2. An investigation on the antimutagenic properties of South African herbal teas, Marnewick, J.L., gelderblom, W.C.A., Joubert, E., Mutation Research, 471, (2000), 157-166
  3. Ex vivo modulation of chemical-induced mutagenesis by subcellular liver fractions of rats treated with Rooibos (Aspalathus linearis) and honeybush (Cyclopia intermedia) as well as a green and black (Camellia sinensis) teas, Marnewich, J.L., Batenburg, W., Swart, P., Joubert, E., Swanefelder, S., gelderblom, W.C.A., Mutation Research, 558, (2004), 145-154
  4. Inhibition of tumour promotion in mouse skin by extracts of Rooibos (Aspalathus linearis) and honeybush (Cyclopia intermedia), unique South African herbal teas, Marnewick, J.L., Joubert, E., Joseph, S., Swanefelder, S.,Swart, P., Gelderblom, W.C.A., Cancer Letters, 224 (2005), 193-202
  5. A comparative study on the antimutagenic properties of aqueous extracts of Aspalathus linearis (Rooibos), different Cyclopia spp. (honeybush) and camellia sinensis teas, Van der merwe, J.D., Joubert, E., Richards, E.S., Manley, M., Snijman, P.W., Marnewick, J.L., Gelderblom, W.C.A., Mutation Research, 611, (2006), 42-53
  6. Modulation of hepatic drug metabolising enzymes and oxidative status of Rooibos (Aspalathus linearis) and honeybush (Cyclopia intermedia), green and black (Camellia sinensis) teas in rats, Marnewich, J.L., Joubert, E., Swart, P., Van der Westhuizen, F., gelderblom, W., Journal of Agricultural and Food Chemistry, 51, (2003), 8113-8119
  7. The central role of glutathione in the pathophysiology of human diseases, Franco, R., Schoneveld, O. J., Pappa, A., Panaviotidis, M.I., Arch Physiol Biochem., 113, (2007), 234-258
  8. The systemic availability of oral glutathione, Witschi, A., Reddy, S., Stofer, B., Lauterburg, B.H., Eur J Clin Pharmacol., 43, (1992), 667-669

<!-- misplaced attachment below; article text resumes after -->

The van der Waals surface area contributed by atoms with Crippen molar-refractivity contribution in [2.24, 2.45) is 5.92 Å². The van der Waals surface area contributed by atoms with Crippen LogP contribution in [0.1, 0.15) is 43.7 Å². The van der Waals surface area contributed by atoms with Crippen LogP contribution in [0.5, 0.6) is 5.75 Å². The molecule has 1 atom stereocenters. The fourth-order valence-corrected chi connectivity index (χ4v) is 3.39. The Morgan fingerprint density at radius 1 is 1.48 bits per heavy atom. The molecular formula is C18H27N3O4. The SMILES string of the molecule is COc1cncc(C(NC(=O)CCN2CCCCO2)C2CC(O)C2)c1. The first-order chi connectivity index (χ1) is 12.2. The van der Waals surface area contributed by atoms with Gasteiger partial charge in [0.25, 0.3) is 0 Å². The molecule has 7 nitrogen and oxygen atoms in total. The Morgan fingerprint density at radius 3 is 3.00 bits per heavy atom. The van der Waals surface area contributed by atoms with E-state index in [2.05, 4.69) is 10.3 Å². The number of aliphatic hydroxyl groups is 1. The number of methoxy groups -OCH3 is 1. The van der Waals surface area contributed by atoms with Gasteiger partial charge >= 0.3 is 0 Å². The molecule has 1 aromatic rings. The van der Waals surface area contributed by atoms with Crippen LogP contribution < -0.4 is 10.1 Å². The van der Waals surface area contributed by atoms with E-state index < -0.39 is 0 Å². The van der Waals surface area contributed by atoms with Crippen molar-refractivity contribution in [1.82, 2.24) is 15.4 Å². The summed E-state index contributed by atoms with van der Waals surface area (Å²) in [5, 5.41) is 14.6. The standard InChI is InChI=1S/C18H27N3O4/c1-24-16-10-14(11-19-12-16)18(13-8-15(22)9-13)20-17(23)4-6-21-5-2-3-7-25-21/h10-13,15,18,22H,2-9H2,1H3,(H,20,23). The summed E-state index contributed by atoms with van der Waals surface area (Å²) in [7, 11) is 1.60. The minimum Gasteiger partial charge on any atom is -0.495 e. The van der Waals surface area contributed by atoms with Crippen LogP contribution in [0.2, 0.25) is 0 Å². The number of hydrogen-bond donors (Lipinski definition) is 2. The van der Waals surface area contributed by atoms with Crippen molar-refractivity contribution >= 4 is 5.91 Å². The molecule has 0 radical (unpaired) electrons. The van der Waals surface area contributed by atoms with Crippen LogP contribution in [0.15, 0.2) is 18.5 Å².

9. Mitochondrial glutathione, a key survival antioxidant, Mari, M., Morales, A., Colell, A., Garcia-Ruiz, C., Fernandez-Checa, J.C., Antioxid Redox Signal., Jun 26, 2009
  10. Effect of age on alteration of glutathione metabolism following chronic cigarette smoke inhalation in mice, Teramoto, S., Uejima, Y., Teramoto, K., Ouchi, Y., Fukuchi, Y., Lung, 174, (1996), 119-126
  11. The importance of glutathione in human disease, Townsend, D.M., Tew, K.D., Tapiero, H., Biomed Pharmacother., 57, (2003), 145-155
  12. Therapeutic potential of glutathione, Exner, R., Wessner, B., Manhart, N., Roth, E., Wien Klin Wochenschr., 112, (2000), 610-616
  13. Glutathione metabolism and its implications for health, Wu, G., fang, Y.Z., Yang, S., Lupton, J.R., Turner, N.D., J Nutr., 134, (2004), 489-492
  14. Reduced glutathione system: role in cancer development, prevention and treatment (Review), Locigno R, Castronovo, V., Int J Oncol., 19, (2001), 221-236
  15. Glutathione dysregulation and the etiology and progression of human diseases, Ballatori, N., Krance, S.M., Notenboom, S., Shi, S., Tieu, K., Hammond, C.L., Biol. Chem., 390, (2009), 191-214
  16. Rooibos and heart disease, Unpublished studies. Marnewick, J., Rooibos Science Café, MTN ScienCentre, Cape Town, 26 November, 2008
  17. Antioxidant effects of rooibos tea on workers occupationally exposed to lead, Nikolova, V., Petrova, S., Petkova, V., Pavlova, A., Georgieva, T., Toxicology letters, 172 (S), (2007), 120-121
  18. CANSA and Rooibos Tea – The connection, PowerPoint
  19. Tea polyphenols and their roles in cancer prevention and chemotherapy, Chen, Di, Ping Dou, Q., Int J Mol Sci., 9, (2008), 1196-1206
  20. Tea and cancer prevention: Studies in animals and humans, Chung, F-L, Schwartz, J., Herzog, C.R., Yang, Y-M., J. Nutr., 133, (2003), 3268S-3274S
  21. Cancer prevention by tea: animal studies, molecular mechanisms and human relevance, Yang, C.S., Wang, X., Lu, G., Picinich, S.C., Nat Rev Cancer, 9, (2009), 429-439
  22. Green tea (Camellia sinensis) for the prevention of cancer, Boehm, K., Borrelli, F., Ernst, E., Habacher, G., Hung, S.K., Milazzo, S., Hornbecker, M., Cochrane Database Syst Rev., Jul 8, 2009
  23. 300 mg/150 g Rooibos Ltd Rooibos extract in Fair Cape Rooibos Yoghurt.
  24. LCMS positive mode, GCMS Head-Space Positive mode: CAF, University of Stellenbosch
  25. Natural antibacterial polypeptide produced by strains of Lactococcus lactis
  26. Application of probiotics in cancer, De Moreno de LeBlanc, A., Matar, C., Perdigon, G, Br J Nutr., 98, (2007), S105-S110

Dr Carl Albrecht
Head of Research – CANSA
calbrecht@cansa.org.za
www.drcarlalbrecht.com